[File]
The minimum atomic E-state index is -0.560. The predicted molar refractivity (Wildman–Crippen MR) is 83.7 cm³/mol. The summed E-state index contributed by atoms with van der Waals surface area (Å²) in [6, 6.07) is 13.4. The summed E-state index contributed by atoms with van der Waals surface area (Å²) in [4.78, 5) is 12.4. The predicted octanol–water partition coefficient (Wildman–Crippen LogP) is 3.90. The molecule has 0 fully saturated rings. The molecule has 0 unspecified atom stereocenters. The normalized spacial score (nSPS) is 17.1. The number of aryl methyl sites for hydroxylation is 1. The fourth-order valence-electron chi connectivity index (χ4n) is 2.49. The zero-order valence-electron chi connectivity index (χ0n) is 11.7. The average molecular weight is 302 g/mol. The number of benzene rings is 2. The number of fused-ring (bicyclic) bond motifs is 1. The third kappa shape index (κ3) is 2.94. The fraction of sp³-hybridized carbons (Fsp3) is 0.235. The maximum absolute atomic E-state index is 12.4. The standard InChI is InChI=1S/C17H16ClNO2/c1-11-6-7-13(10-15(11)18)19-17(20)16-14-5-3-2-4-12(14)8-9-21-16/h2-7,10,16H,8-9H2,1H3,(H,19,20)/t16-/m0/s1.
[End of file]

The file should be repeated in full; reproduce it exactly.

The minimum atomic E-state index is -0.560. The predicted molar refractivity (Wildman–Crippen MR) is 83.7 cm³/mol. The summed E-state index contributed by atoms with van der Waals surface area (Å²) in [6, 6.07) is 13.4. The summed E-state index contributed by atoms with van der Waals surface area (Å²) in [4.78, 5) is 12.4. The predicted octanol–water partition coefficient (Wildman–Crippen LogP) is 3.90. The molecule has 0 fully saturated rings. The molecule has 0 unspecified atom stereocenters. The normalized spacial score (nSPS) is 17.1. The number of aryl methyl sites for hydroxylation is 1. The fourth-order valence-electron chi connectivity index (χ4n) is 2.49. The zero-order valence-electron chi connectivity index (χ0n) is 11.7. The average molecular weight is 302 g/mol. The number of benzene rings is 2. The number of fused-ring (bicyclic) bond motifs is 1. The third kappa shape index (κ3) is 2.94. The fraction of sp³-hybridized carbons (Fsp3) is 0.235. The maximum absolute atomic E-state index is 12.4. The standard InChI is InChI=1S/C17H16ClNO2/c1-11-6-7-13(10-15(11)18)19-17(20)16-14-5-3-2-4-12(14)8-9-21-16/h2-7,10,16H,8-9H2,1H3,(H,19,20)/t16-/m0/s1.